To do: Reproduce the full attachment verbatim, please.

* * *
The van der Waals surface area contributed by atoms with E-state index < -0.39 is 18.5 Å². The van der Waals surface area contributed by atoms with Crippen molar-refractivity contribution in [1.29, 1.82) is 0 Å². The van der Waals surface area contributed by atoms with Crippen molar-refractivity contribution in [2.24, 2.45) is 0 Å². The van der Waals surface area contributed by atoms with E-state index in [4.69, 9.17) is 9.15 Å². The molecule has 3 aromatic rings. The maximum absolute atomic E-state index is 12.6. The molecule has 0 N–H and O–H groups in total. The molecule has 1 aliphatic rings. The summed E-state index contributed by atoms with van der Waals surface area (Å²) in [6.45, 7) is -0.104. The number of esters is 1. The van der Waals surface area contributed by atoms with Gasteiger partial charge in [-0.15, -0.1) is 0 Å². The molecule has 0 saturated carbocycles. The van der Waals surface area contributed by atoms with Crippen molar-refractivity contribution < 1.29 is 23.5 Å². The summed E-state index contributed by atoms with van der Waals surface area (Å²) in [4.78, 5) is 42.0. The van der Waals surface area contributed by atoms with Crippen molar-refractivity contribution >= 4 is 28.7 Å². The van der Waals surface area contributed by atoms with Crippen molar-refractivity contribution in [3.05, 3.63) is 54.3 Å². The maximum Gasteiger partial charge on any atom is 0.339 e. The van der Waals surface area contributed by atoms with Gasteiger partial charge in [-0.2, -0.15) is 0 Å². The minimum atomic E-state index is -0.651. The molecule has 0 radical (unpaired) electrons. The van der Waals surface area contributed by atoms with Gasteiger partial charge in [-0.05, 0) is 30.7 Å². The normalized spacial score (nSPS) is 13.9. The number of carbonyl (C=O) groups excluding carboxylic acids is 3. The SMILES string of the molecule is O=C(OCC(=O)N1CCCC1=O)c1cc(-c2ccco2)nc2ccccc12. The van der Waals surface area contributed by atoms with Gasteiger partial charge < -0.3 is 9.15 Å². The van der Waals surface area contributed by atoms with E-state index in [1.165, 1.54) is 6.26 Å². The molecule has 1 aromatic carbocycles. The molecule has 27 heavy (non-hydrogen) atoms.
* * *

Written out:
The van der Waals surface area contributed by atoms with E-state index < -0.39 is 18.5 Å². The van der Waals surface area contributed by atoms with Crippen molar-refractivity contribution in [1.29, 1.82) is 0 Å². The van der Waals surface area contributed by atoms with Crippen molar-refractivity contribution in [2.24, 2.45) is 0 Å². The van der Waals surface area contributed by atoms with E-state index in [4.69, 9.17) is 9.15 Å². The molecule has 3 aromatic rings. The maximum absolute atomic E-state index is 12.6. The molecule has 0 N–H and O–H groups in total. The molecule has 1 aliphatic rings. The summed E-state index contributed by atoms with van der Waals surface area (Å²) in [6.45, 7) is -0.104. The number of esters is 1. The van der Waals surface area contributed by atoms with Gasteiger partial charge in [-0.15, -0.1) is 0 Å². The molecule has 0 saturated carbocycles. The van der Waals surface area contributed by atoms with Crippen molar-refractivity contribution < 1.29 is 23.5 Å². The summed E-state index contributed by atoms with van der Waals surface area (Å²) in [4.78, 5) is 42.0. The van der Waals surface area contributed by atoms with Crippen molar-refractivity contribution >= 4 is 28.7 Å². The van der Waals surface area contributed by atoms with Crippen molar-refractivity contribution in [3.05, 3.63) is 54.3 Å². The maximum Gasteiger partial charge on any atom is 0.339 e. The van der Waals surface area contributed by atoms with Gasteiger partial charge in [-0.2, -0.15) is 0 Å². The minimum atomic E-state index is -0.651. The molecule has 0 radical (unpaired) electrons. The van der Waals surface area contributed by atoms with Gasteiger partial charge in [-0.05, 0) is 30.7 Å². The normalized spacial score (nSPS) is 13.9. The number of carbonyl (C=O) groups excluding carboxylic acids is 3. The SMILES string of the molecule is O=C(OCC(=O)N1CCCC1=O)c1cc(-c2ccco2)nc2ccccc12. The van der Waals surface area contributed by atoms with Gasteiger partial charge < -0.3 is 9.15 Å². The van der Waals surface area contributed by atoms with E-state index in [1.165, 1.54) is 6.26 Å². The molecule has 1 aromatic carbocycles. The molecule has 27 heavy (non-hydrogen) atoms.